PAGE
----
Banana wine!

If you are blessed with 32 sweet teeth - like me - you may not care much for drinks that are not sweet enough, except perhaps sugar-free coffee.

So when SA, our neighbour in Annanad, (Trissur district, Kerala) offered some wine during one of the neighbourhood rounds (that are such a pleasant and customary part of hometown visits), i gave a tentative nod. i even managed to sip it, and savour it as slowly as i could, resisting the urge to assume an air of being a connoisseur. Ha ha

SA then generously shared the recipe in detail, complete with cautions and warnings. Here's the recipe, courtesy SA and her sources.

Ripe (or overripe) Palayankodan bananas
Jaggery, powdered (the unsalted variety)
Air tight jar
Recommended sitting time: 41 days.

Wash or wipe clean the bananas.
Chop / slice the bananas, along with the peels.
Crush the spice mix.

In a dry jar, place a layer of jaggery, followed by a layer of chopped banana pieces. Repeat the layering, …

On the cliché "I will act according to what my conscience tells me"

Next time you hear anyone resort to 'conscience', or even if you are tempted to resort to your 'conscience', on matters that, well, matter, think about this - 

"Why is conscience called one's "manahsaksi"? Conscience is fit to be only a witness(saksi), not to be a judge. A witness often gives false evidence. The mind, however, doesn't tell an untruth - indeed it knows the truth of all things. " There is no deceit that is hidden from the heart(mind), " says Auvvai. Conscience may be regarded as a witness. But nowadays it is brought in as a judge also in dharmic matters. As a witness it will give us a true report of what it sees or has seen. But on the basis of it we cannot give on what is just with any degree of finality. "What I think is right, " everybody would try to satisfy himself thus about his actions if he were to be guided only by his conscience. How can this be justified as the verdict of dharma?

We often hear people sa…

A Book, and a Tanjore painting

Jerry Pinto's review of the book 'Smritichitre' by Lakshmibai Tilak (English translation by Shanta Gokhale) convinced me that i should buy it, and i did. Indeed a wonderful account of the people and the circustances in familiar places of Maharastra, the book covers the period from the last couple of decades of the 19th century, and the first three of the 20th century. Experience the author's angst as her spouse hastens steadily from one faith to another, and she ends up treading the same path.

In the same newspaper edition as the review, i got to read another fascinating account of one man's beloved collection of Tanjore paintings. "The gods and goddesses in the iconic paintings often have “stark staring eyes”. This is because, Singh suggests, in the Indian tradition of darshan, you do not just look at the deity but the deity looks back at you. The box frames are a three-dimensional representation of a shrine. The religious cannot be disconnected from the aest…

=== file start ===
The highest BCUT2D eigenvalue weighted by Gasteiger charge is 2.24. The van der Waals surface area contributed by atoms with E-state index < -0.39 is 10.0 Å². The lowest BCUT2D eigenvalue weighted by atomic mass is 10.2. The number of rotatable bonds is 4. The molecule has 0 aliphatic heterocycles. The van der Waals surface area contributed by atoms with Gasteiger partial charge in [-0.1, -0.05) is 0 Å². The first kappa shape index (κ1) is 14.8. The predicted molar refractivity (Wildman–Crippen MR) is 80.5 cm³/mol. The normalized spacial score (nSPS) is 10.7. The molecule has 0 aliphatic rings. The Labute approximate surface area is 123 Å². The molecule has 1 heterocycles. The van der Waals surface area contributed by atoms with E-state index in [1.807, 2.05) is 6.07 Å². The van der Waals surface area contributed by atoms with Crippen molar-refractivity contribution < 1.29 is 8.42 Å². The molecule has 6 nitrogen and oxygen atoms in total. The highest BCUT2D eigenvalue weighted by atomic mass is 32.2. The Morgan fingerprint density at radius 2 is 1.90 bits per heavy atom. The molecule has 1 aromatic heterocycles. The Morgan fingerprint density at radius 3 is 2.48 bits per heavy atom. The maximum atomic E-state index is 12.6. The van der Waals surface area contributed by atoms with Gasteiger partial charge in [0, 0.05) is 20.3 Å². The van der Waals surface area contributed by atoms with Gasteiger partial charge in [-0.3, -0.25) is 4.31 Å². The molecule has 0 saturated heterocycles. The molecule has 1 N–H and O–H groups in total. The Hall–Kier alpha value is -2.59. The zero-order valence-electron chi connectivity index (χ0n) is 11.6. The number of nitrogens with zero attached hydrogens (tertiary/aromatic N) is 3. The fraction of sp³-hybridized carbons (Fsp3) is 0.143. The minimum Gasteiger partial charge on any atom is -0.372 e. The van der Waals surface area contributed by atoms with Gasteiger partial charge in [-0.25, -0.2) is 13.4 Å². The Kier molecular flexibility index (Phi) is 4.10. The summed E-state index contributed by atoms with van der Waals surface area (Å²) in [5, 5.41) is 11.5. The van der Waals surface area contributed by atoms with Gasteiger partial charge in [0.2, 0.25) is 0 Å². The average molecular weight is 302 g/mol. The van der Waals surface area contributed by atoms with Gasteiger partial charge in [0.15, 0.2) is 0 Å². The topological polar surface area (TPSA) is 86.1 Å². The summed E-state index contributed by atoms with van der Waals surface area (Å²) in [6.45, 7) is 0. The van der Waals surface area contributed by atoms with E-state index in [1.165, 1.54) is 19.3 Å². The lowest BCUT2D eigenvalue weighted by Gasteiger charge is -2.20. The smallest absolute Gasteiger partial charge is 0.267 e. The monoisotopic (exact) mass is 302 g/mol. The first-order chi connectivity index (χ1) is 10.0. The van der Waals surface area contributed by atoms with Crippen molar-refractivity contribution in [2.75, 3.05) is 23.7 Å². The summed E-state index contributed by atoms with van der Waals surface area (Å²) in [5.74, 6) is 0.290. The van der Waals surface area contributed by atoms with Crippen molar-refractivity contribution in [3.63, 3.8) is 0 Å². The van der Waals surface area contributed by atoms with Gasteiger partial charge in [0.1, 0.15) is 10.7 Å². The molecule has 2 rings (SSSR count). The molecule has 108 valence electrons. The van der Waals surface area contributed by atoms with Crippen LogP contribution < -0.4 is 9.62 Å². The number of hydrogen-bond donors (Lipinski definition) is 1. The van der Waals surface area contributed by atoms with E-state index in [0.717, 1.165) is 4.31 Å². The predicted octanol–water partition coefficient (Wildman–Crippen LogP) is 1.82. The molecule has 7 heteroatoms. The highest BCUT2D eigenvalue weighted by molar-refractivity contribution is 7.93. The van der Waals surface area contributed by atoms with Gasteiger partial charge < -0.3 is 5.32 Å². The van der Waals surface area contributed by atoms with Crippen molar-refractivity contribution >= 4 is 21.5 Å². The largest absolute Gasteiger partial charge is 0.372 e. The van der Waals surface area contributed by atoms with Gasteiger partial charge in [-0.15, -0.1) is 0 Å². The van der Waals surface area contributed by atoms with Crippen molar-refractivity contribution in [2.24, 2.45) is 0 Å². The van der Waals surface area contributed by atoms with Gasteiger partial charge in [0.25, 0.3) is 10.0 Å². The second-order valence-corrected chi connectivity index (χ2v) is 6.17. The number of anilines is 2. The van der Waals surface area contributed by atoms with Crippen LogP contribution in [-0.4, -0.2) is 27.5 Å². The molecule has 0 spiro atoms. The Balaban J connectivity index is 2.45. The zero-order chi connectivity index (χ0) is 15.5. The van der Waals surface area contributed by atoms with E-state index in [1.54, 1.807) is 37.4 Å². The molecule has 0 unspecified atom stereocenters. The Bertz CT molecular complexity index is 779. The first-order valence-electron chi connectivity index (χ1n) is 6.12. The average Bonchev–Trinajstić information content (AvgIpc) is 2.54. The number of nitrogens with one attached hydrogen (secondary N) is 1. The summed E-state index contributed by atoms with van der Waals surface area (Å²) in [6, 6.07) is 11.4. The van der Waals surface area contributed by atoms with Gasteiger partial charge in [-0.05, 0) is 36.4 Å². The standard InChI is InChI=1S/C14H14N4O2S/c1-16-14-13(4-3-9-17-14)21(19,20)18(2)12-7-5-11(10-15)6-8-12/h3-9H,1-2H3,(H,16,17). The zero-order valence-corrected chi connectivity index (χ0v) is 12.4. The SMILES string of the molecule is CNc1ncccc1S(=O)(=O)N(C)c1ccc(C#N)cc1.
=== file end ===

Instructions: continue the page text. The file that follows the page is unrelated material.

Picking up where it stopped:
Lifestyles Vs Livelihoods


More fascinating possibilities

"....reminds us of the persistence of primal floods rising to punish human beings for their greed. Most often, the stories tell of a giant fish rising to save humanity. We have our own version in ‘matsya avatar’ with Vishnu taking the form of a fish to save Manu, the designated survivor of humanity. The Sumerians’ tales of Gilgamesh talk of Sage Utnapishtim, who takes his family, his animals and enough grains, to start all over again after the deluge.
Then there’s the Aztec myth of a couple that climbs a tree with two ears of grain to save themselves from the flood. And the Norse myth of Odin and his brothers who kill Ymir, an ice-giant, the frost in whose veins melts and floods the earth.
Maybe our own Ichthyosaurus is a reminder of the fragility of all life forms in the everflowing flux of time. Or how closely connected we all are by our myths and heredity. Surfacing as the oceans begin to rise, the Ichthyosaurus of Kutch lives again." Source

So once again, let us revisit the…

Fascinating possibilities

1. "Climbing Australia’s giant red rock Uluru to be banned"
"The rock’s traditional Aboriginal owners’ connection to the site dates back tens of thousands of years and it has great spiritual and cultural significance to them." Source

2. "Tribe rejects plan to build tram, hotel in Grand Canyon"
"Members of the Navajo Nation Council have rejected legislation to build an aerial tram to take paying visitors to a riverside boardwalk in the Grand Canyon in the U.S. Critics showed up to urge lawmakers to oppose the project. They have said the area is sacred and that the proposed development would mar the landscape". Source

3. "In the dim past what we call Hinduism today was prevalent all over the world. Archaeological studies reveal the existence of relics of our Vedic religion in many countries. For instance, excavations have brought up the text of a treaty between Rameses II and the Hittites dating back to the 14th century B. C. In this, the Ve…

T M Krishna in conversation with Ananya Vajpeyi